Mailinglist Archive: opensuse (3263 mails)
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Beagle performance: end-user problem? (was Re: [opensuse] Beagle under 10.3 is really eating up my CPU)
- From: Linda Walsh <suse@xxxxxxxxx>
- Date: Sat, 22 Dec 2007 16:29:04 -0800
- Message-id: <476DABD0.3020405@xxxxxxxxx>
---.The Saturday 2007-12-22 at 16:06 +0100, Anders Johansson wrote:
The real solution here is to find and fix the bug that causes beagle to
allocate so much memory. It doesn't happen on all systems.
Without question, this is the best solution.
Anders Johansson wrote:
I wouldn't say "probably". It shouldn't be par for the course for an application to not check return values from memory allocation functions
Aaron Kulkis wrote:
As I said earlier... the whole thing is poorly written.---
And you say this based on??? Do you have _any_ expertise
in the source? (if you do, sorry, but your attitude is not
productive). It _appears_ you know nothing about how it is
written but are basing your opinion on its behavior in certain
This is why I made a comment about *not* using "swap"
on a system -- if you are using swap on any regular basis (my
threshhold is using swap, *anytime*, during 'normal' day-to-day
usage), you are running applications that are "too big" for for
your machine. Now whether this is due to poor application memory
usage OR is due to poor-planning on the part of the system owner
depends, in large part, on promises or expectations set by the
developer or owner of the program.
Certainly, if I am running on a system with 128M of memory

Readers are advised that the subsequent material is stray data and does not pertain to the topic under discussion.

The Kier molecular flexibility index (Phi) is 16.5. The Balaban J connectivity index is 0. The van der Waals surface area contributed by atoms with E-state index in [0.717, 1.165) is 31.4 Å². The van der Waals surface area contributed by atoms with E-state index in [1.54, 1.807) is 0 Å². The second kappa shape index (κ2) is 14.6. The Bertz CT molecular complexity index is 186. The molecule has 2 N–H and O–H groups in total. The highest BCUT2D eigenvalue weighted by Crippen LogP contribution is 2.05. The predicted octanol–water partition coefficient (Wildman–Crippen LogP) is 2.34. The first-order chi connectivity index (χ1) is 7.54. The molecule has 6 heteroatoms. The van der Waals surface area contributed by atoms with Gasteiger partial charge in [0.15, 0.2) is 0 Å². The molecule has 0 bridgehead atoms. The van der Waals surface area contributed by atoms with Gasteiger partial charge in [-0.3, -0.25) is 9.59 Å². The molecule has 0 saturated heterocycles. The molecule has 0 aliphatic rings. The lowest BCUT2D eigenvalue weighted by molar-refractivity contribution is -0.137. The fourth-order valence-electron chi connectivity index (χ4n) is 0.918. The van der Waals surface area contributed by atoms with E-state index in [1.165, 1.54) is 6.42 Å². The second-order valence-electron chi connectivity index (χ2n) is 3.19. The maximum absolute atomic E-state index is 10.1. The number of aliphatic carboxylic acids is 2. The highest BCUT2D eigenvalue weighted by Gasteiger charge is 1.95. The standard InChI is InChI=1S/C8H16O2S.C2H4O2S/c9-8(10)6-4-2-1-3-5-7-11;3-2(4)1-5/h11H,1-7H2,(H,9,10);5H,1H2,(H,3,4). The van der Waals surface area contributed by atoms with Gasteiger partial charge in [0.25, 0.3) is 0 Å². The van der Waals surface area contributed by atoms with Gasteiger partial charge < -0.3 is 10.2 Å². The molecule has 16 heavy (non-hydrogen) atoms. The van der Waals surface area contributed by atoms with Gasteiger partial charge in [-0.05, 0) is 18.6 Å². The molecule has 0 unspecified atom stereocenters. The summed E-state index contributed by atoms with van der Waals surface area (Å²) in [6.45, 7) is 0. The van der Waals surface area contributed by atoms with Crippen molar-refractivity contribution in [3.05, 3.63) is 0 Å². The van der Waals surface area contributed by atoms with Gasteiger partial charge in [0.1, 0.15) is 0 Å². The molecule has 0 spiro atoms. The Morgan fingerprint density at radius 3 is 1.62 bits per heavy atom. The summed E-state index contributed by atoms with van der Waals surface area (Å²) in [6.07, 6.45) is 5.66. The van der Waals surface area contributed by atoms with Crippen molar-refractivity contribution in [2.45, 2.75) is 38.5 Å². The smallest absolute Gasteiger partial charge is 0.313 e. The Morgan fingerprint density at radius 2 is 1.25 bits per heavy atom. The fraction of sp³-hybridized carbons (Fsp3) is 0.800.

with a 650MHz mobile CPU, and load a full "suse 10.x" desktop with
full features, I am asking that I be "shot in the foot". If
a release (like suse10.2, or windows 98) says it will run best with
1GB-mem + a 1GHz processor and my machine has 2GB+a 2GHz processor
and the release runs like a "dog" -- then I'd say it is the fault
of the release packager (they made the choice of what packages to
include 'by default').
Certainly if the *end user* chooses to run more applications
than their computer can comfortably fit in memory, how can the
application developer account for this.
Beagle should be scrapped and started over from the-----
ground up, starting with the design assumption that it
is to behave as an unobtrusive background process, not
the current one which can take over the whole system
with a "feed me" attitude as if the whole purpose for
a computer and its data to even exist is to provide
something for a beagle process to index.
Do you have documentation or direct knowledge
of what the "design goals" were? If not, how do you know it
wasn't designed that way?
Something the beagle developers cannot know is how
their application will be installed by release packagers. One
example of an outstanding 'bug' (or feature depending on
interpretation) that can affect beagle performance
is how it is run by 'cron.daily'. From my own experience,
under 9.3, the default is to run cron.daily 24 hours after it last
ran -- but if something delays it running "overnight" (like the
machine being off or suspended) it will run within 15 minutes
of the machine becoming active. IT WON'T WAIT until the
'middle of the night', as you might want. This has nothing
to do with beagle or its developers.
Ideally, the beagle indexing process would run once
(either at night, or immediately if needed), and then be able
to monitor the filesystems and directories for changes using
the "fam" (famd) package.
The "fam" function (and as extended for directories
and/or devices) monitors when any change is done to its monitored
file-system objects, then calls "listening" programs to process
the new or changed objects as they are changed on disk. Ideally,
you would then need no 'batch' updating, but such would be done
in "bits" throughout the day as monitored files are changed.
That being said, if a system doesn't have the OS support
or resources needed to run 'famd' without without degradation, the
system will still be painful to use (shorthand: "be unusable").
Be careful about "global generalization" about a product
being bad, though, though, just because it doesn't run well in
a particular situation.
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